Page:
Fact File: Data Show Odd-Even Scheme Not Enough To Resolve Delhi's Pollution Woes

In both the phases when odd-even scheme was implemented in Delhi in 2016, PM 2.5 levels did not see any decrease.

The tug-of-war between the Delhi government and the National Green Tribunal (NGT) continues over implementation of the odd-even scheme to check air pollution. On November 14 the NGT rejected the exemptions sort by Delhi government for women drivers and two wheelers from the odd-even scheme.

On November 11, the National Green Tribunal had approved the Delhi government's decision to implement the scheme but with no exemptions to anyone. It said that odd-even scheme should be implemented when PM 10 crosses microgrammes per cubic metre (μg/m3) and PM 2.5 crosses 300 μg/m3 in 48 hours. However, the government withheld the move.

PM 2.5 levels have hit severe levels above 250 μg/m3 in the past week against the prescribed standard of 60 μg/m3. Some parts of the city have also recorded PM 2.5 levels of 600 μg/m3 which is 10 times the prescribed standard.

PM 2.5 are particulate matter smaller than 2.5 micrometers found in the air which upon inhalation can penetrate deep into the respiratory tract and lungs increasing the risks of cardiopulmonary diseases such as asthma, bronchitis and can even lead to a stroke.

Air Quality Index (AQI) Category for PM 2.5 concentrations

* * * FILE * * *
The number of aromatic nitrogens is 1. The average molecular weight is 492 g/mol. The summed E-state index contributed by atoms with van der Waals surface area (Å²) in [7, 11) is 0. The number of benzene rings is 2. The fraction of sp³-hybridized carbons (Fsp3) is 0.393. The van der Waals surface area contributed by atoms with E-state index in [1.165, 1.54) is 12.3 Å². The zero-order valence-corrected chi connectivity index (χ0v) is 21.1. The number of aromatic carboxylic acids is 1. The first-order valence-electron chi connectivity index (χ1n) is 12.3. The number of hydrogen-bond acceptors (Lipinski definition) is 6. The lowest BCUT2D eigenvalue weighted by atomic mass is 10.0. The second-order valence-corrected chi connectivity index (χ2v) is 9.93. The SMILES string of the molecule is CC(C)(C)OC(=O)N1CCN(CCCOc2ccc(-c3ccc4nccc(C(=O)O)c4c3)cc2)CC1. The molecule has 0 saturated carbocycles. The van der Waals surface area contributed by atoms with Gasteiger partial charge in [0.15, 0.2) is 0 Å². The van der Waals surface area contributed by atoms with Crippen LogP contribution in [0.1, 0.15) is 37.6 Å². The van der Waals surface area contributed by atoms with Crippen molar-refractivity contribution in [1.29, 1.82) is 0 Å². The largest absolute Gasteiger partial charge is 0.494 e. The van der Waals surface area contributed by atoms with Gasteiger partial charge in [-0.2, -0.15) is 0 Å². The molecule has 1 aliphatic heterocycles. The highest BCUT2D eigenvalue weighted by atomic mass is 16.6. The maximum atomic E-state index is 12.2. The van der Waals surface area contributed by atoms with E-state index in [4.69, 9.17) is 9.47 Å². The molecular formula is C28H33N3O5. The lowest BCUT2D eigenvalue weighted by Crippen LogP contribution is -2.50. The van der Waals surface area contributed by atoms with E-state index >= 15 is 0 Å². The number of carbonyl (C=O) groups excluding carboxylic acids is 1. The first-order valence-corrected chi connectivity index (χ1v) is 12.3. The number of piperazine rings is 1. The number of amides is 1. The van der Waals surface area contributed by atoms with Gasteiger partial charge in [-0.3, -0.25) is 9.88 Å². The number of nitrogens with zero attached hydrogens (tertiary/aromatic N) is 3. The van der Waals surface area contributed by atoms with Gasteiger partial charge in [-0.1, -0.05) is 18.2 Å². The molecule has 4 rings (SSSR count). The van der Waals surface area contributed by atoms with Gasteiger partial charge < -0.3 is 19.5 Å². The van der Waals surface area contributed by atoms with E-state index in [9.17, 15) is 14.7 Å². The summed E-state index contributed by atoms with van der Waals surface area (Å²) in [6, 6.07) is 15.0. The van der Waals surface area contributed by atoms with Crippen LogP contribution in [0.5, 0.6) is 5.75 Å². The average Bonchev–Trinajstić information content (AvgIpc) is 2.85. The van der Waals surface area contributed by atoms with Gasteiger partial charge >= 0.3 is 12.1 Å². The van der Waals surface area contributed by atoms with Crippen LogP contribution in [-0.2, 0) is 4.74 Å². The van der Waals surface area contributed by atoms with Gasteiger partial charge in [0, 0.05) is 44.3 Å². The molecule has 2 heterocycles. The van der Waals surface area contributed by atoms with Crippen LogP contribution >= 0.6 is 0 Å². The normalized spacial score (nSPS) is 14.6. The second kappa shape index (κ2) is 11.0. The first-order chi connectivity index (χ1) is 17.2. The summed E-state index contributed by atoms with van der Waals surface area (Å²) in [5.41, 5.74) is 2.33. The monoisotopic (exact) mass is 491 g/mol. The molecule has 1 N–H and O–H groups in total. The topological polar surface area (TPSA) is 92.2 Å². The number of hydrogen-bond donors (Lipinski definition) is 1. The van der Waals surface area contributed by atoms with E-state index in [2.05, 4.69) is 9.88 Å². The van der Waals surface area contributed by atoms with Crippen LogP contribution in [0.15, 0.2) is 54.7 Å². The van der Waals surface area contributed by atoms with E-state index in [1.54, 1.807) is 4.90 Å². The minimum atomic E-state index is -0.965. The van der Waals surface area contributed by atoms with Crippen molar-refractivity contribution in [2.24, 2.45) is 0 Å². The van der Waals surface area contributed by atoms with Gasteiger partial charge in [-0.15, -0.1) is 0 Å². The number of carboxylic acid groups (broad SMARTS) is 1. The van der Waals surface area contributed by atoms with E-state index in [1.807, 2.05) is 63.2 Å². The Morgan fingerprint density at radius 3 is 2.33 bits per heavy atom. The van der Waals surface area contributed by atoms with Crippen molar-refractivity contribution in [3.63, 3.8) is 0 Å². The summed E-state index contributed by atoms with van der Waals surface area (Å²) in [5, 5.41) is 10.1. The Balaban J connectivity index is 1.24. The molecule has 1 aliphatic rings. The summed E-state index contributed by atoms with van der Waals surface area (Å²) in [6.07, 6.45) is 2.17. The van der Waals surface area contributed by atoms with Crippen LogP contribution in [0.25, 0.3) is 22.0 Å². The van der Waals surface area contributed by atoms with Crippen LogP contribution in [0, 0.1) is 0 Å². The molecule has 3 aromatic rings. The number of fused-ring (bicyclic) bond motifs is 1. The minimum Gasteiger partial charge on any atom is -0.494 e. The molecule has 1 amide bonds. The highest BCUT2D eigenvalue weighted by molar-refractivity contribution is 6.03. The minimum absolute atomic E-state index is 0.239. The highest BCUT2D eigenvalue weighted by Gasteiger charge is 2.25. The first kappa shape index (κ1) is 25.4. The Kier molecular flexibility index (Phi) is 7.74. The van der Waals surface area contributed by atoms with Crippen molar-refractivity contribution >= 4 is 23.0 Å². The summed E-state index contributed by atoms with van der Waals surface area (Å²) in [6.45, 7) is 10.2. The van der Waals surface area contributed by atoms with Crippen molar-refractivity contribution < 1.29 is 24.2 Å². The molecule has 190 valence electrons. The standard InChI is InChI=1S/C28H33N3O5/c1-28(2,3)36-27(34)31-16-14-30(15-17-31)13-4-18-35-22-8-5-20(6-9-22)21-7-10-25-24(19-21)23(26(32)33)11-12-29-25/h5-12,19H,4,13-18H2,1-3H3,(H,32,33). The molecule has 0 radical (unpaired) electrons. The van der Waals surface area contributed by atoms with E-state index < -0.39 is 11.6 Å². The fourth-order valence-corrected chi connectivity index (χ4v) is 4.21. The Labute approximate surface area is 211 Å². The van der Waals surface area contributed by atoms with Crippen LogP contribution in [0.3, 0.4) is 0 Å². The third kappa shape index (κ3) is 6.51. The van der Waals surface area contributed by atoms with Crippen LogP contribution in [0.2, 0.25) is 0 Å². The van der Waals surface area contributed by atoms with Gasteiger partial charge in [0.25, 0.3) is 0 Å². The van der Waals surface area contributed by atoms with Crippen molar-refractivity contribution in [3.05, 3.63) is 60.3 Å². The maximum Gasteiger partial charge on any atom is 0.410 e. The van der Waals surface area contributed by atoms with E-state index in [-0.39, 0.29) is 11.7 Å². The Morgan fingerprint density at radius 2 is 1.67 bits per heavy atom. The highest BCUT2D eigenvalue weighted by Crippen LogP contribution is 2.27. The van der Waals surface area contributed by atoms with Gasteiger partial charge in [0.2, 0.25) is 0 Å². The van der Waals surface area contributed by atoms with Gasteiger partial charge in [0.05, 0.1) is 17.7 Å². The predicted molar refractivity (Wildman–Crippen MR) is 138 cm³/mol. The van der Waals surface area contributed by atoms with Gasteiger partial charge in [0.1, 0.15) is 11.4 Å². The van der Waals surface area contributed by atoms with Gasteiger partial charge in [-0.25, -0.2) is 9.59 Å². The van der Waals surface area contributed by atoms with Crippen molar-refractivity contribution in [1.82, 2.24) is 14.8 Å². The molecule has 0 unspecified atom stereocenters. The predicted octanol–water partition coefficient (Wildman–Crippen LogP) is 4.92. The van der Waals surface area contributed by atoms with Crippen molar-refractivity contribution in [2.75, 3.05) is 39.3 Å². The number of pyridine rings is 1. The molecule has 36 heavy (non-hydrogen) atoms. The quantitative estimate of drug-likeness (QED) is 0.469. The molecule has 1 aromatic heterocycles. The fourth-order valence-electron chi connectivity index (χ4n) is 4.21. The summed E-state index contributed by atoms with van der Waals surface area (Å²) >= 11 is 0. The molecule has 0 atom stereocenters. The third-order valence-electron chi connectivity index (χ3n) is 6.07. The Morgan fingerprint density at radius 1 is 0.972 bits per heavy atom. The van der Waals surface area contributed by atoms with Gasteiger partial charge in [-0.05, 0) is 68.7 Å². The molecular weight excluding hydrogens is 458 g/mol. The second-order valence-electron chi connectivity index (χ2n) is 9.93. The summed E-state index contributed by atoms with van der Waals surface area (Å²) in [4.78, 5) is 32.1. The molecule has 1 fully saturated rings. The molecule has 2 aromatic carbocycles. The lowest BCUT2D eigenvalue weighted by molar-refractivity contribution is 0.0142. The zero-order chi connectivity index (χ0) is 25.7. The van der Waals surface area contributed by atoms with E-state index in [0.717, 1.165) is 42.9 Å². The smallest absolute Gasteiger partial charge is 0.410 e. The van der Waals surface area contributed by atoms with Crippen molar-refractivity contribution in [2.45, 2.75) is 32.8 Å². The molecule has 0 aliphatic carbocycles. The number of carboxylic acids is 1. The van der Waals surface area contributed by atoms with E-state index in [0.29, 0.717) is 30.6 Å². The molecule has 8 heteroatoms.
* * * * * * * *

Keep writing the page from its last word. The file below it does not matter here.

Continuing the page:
Source : CPCB

Talks on implementing the odd–even scheme had begun as air quality in the national capital had worsened over the past week with the city being engulfed with toxic smog.

Below is the real-time map of air pollution of November 13, 2017 as monitored by Berkeley Earth, an US organization that keeps track of climate change. It shows PM 2.5 levels in Delhi to have reached 'hazardous' levels and the neighbouring states with 'very poor' levels.

But how effective is odd-even against pollution in Delhi? Is the AAP government pushing for a highly visible scheme but low on benefits? We bring you a fact file on all the things you need to know about the odd-even scheme and its impact on the pollution levels in Delhi.

What is the odd-even scheme?

Odd-even is a car rationing scheme which allows odd and even numbered vehicles to run on alternate days. In India, this was introduced by the Aadm Aadmi Party in New Delhi as a measure against rising air pollution in Delhi.

The national capital implemented odd-even in two phases on experimental basis during January 1-15, 2016 and April 15-30, 2016 to see the impact of reduction in vehicular emissions on air quality. However, the scheme applied to only four wheelers. Women, VIP vehicles, public transport, two wheelers, trucks and CNG run private vehicles were exempted.

What was the effect of odd-even on Delhi’s air quality?

The rationing of vehicles through the two phases of odd-even did not make a big difference in the air quality.

‘A single factor or action cannot substantially reduce air pollution levels in Delhi’, observed the Central Pollution Control Board.